LaVern Rhaburn Sula (B.S. ’88) is the president of the North American division of Argus Cyber Security, Ltd. As the largest, independent automotive cybersecurity company in the world, Argus provides the automotive industry with comprehensive solutions and services to protect vehicles from cyberattacks, but defending against these attacks is an ever-shifting battle.
“So many vehicles are connecting to the internet that in just two years there will be hundreds of millions of them on the road.” explains Sula, “Modern cars and trucks are computers on wheels, and they’re just as vulnerable to cyberattacks…We’ve already seen all the major automakers make public disclosures about hacking incidents affecting their products. But this is only the beginning, securing connected vehicles is a growing challenge as they continually make up a larger and larger part of the world fleet. Argus is helping manufacturers, tier 1 suppliers, and vehicle fleets get ahead of malicious hackers and minimize the risk to modern vehicles.”
Sula herself has experienced quite a journey to her current role. When she speaks at events and to women’s networking groups, she often emphasizes that “you don’t have to follow a textbook career.” Sula certainly did not. She was born in Belize and grew up in New York City. Her single mother worked as a cleaning lady and then drove ambulances. “None of these are high-paying jobs,” says Sula. “My mom was an immigrant who did everything to get by and to support her daughter,” which included enrolling Sula in piano lessons in Harlem, where Sula learned to read, to write, and to play classical music. Each year, as a prize for doing well, the music school invited their top students to give a concert at Carnegie Hall—Sula performed there annually until she graduated from high school.
Sula knew she was going to college but didn’t know how to pay for it. That’s when NYIT stepped in. She received a call from a staff member in NYIT’s HEOP program who told Sula that based on her grades, she could get a free ride at NYIT. “It was like hitting LOTTO. I will always be grateful for that phone call—it was a life-changing moment.”
Photo: (left to right) Pauline White (aunt), LaVern Sula, Jean Giddens (mother)
After her freshman year at NYIT, Sula chose a mechanical engineering major, but also worked in the computer science lab. At a summer internship fair, she interviewed with General Motors (GM) and was hired on the spot. Sula worked as a paid intern at GM every other semester and went to NYIT in between. It pushed off her graduation date, but Sula says the experience was “invaluable.”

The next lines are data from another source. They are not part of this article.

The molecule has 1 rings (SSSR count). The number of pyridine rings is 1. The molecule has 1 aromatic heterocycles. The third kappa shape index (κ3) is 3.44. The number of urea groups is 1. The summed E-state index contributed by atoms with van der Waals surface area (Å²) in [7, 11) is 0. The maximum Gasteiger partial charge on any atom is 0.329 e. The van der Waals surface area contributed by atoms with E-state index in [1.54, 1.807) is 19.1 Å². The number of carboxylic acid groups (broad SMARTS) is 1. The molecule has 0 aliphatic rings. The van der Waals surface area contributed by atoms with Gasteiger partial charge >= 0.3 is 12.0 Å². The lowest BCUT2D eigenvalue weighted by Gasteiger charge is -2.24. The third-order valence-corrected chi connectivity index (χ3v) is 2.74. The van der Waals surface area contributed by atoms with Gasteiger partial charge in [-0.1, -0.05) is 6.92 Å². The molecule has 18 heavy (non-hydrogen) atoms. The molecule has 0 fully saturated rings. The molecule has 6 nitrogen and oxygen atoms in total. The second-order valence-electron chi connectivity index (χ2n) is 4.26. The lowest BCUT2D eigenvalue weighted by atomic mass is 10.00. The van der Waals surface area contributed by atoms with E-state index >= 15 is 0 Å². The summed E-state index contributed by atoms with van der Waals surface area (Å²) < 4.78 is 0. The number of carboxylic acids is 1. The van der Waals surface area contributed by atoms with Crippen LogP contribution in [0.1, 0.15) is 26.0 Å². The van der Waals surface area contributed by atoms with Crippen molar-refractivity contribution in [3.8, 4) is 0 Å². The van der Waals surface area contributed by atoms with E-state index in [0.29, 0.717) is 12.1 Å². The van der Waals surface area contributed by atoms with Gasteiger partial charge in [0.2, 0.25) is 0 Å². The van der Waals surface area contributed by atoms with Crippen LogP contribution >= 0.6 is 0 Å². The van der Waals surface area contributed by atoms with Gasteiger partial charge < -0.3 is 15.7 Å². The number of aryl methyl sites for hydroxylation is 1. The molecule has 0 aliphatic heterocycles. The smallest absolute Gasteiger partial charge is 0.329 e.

It also gave her a sense of what she could accomplish professionally. After graduation, she turned down GM’s first two offers, and held out for a better position as a quality control engineer at their Packard Electric plant in Warren, Ohio.
Sula’s career at GM evolved quickly. Over the next 30 years, she would climb the corporate ladder, eventually becoming vice president of engineering, overseeing 2,200 employees at GM’s technical center in Bangalore, India. Along the way, she moved to Detroit where she found ways to combine her love of computer science and mechanical engineering, was tapped for GM’s executive technical assistance program, was made the executive in charge of the electrical development group, and ran the Canadian regional engineering center.
In the early 2010s, Research began to show how easy it was to hack cars, and GM “wised up quickly.” In 2012, Sula received one of the most important phone calls of her life: GM wanted her to run their newly created cybersecurity team. She moved her family back to Detroit from India and started work as global engineering director for vehicle cybersecurity. “Our team started small, with ambitious growth plans,” says Sula. Cybersecurity has an impact on almost every part of the vehicle, and Sula and GM understood this.
By 2014, she was ready for a change. Sula decided that after 30 years and “once the cybersecurity team got up and going,” it was time to close that chapter of her life. “I wanted to do something different,” she says. She had already started a web development company on the side that was making money, so she retired from GM to pursue web design and consulting.
Sula left the car industry behind—or so she thought. The founders of Argus Cyber Security, Ltd., a Tel-Aviv-based automotive cybersecurity company, asked her to become president of their North American operations. Joining the Argus team was a decision she says she will never regret. “The company had been up and running since 2013,” says Sula. “When I started in 2015, there was already a wealth of automotive cybersecurity knowledge within the company headquarters in Tel Aviv. Today, we have an entire floor with 75 people and additional offices in Detroit, Silicon Valley, Stuttgart, and Tokyo.”
Still, no matter how her career has grown, early lessons stay with her. Thinking back to her first job at GM, in Ohio, she says, “I was a wide-eyed black woman in my 20s from New York City—I became the first female maintenance supervisor. I worked with cigar-smoking middle-aged white men and had replaced a guy everyone loved.” Was it a challenge? Yes, says Sula, but there were benefits too. “You have to pay your dues, roll up your sleeves, embrace what the other workers are going through. It was trial by fire.” Five years later, when Sula was transferred to Detroit, they threw her a big party. “I have a special place in my heart for that plant. I learned a lot of life lessons. I’m still in touch with people I worked with there.”
Read more about how engineers keep your ride “cyber secure” in NYIT Magazine.